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A car-unfriendly Pakistan? Yes, that's how you make livable cities

A car-unfriendly Pakistan? Yes, that's how you make livable cities

A recent piece I wrote on the transactions ban on non-filers and its impact on car buyers, as well as on the housing market, generated a series of interesting responses.

Some of us would like non-filers to be kept away from the privilege of owning a car, while others pointed out the exploitative state of our local automobile industry.

That the automobile sector in Pakistan is a sham is no secret. Our cars are poorly built, lack critical safety features and are relatively more expensive than comparable models around the world.

We are not conducting any research and development on new automobile technologies in Pakistan and, in fact, some of our cars are decades old even if assembled last month.

The question is, why are we so fascinated with personal cars to begin with? Our cities, their infrastructure, the middle-class lifestyle and our aspirations all reflect a strong desire for cars.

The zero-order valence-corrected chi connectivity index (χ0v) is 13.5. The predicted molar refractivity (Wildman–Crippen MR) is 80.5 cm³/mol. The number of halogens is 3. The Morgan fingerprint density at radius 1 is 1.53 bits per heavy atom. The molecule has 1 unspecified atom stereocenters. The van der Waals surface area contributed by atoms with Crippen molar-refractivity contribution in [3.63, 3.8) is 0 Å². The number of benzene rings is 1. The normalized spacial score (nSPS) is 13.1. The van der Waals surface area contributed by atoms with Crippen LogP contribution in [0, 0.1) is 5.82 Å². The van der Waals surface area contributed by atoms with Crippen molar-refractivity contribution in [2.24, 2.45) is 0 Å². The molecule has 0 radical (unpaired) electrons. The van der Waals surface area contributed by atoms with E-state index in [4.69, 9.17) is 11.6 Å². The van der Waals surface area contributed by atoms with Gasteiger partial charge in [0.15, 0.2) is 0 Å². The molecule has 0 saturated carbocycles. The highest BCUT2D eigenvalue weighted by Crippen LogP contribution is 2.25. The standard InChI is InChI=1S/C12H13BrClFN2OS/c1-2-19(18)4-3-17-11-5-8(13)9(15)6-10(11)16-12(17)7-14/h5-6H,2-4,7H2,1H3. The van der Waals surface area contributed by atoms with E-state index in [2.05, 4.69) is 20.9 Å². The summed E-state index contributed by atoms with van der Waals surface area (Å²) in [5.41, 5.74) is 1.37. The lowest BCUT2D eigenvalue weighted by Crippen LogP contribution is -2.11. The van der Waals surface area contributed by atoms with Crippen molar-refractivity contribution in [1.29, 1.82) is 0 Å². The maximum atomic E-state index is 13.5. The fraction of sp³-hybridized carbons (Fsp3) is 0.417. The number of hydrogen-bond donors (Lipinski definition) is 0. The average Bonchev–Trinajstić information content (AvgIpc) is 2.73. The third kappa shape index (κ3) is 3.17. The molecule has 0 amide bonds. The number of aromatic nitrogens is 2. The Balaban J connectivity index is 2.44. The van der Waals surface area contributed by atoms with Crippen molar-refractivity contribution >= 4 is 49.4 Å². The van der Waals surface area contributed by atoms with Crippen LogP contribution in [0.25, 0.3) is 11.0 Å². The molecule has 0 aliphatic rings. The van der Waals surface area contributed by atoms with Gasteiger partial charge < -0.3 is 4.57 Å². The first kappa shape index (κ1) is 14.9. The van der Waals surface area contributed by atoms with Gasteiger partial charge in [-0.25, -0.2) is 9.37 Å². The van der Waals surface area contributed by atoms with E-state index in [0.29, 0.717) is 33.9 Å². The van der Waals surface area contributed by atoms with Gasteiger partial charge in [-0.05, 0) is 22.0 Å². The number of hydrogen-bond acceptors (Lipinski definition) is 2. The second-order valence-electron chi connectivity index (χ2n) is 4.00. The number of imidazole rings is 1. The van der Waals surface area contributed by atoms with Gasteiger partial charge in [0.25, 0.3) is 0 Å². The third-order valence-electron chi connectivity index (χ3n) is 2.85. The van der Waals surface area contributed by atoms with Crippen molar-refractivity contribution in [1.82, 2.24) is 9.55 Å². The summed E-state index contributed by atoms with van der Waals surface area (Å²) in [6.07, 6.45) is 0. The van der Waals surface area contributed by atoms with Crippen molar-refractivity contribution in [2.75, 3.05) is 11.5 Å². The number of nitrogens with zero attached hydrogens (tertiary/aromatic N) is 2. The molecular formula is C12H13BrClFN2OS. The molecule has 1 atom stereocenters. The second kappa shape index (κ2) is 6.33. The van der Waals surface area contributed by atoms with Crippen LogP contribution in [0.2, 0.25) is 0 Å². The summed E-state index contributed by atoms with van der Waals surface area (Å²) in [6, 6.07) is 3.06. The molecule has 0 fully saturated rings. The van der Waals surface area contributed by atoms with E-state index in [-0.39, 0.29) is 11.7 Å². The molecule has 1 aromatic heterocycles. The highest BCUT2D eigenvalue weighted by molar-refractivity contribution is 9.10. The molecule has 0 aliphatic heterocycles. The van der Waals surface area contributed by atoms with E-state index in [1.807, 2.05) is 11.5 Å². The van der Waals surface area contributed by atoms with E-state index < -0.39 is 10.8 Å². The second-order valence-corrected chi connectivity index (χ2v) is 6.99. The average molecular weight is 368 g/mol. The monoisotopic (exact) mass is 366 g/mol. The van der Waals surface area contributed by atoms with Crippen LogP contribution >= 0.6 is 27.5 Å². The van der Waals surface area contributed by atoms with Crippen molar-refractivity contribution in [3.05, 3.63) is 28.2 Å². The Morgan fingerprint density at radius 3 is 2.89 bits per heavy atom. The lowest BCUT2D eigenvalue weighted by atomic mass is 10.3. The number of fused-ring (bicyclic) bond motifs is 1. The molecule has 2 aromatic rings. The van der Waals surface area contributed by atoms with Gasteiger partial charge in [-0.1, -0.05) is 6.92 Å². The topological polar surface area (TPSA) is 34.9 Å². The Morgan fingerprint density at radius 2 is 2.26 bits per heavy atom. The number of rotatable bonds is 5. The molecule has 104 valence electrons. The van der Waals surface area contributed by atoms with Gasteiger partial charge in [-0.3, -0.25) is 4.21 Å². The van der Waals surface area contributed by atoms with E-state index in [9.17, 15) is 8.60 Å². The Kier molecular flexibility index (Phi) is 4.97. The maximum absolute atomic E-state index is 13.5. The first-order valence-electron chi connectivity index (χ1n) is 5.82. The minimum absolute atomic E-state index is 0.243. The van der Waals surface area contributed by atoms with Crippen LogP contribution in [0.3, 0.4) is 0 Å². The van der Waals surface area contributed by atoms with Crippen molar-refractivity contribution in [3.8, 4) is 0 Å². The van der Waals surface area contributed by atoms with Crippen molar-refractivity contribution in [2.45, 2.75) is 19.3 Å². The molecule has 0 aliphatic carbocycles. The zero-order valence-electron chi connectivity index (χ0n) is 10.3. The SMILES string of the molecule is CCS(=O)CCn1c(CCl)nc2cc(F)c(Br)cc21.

Related: Who pays the price for mega projects in Pakistan?

Under new urban paradigms and the latest economic and environmental research, this obsession is unhealthy.

Single-occupancy cars are the single most inefficient way to get from one place to another and a bigger cause of congestion and pollution than the street vendors we love to remove to facilitate these vehicles.

Almost like the cherry on top, we have no evidence to suggest that wider roads lead to lower congestion; quite on the contrary, the fundamental law of road congestion states that wider roads will lead to an equivalent increase in usage and therefore have no impact on congestion.

Our fascination with cars has also led us into some of the most ghoulish policy steps imaginable — in most contexts, anti-encroachment and road-widening and clearance operations are toxic to the very concept of city life.

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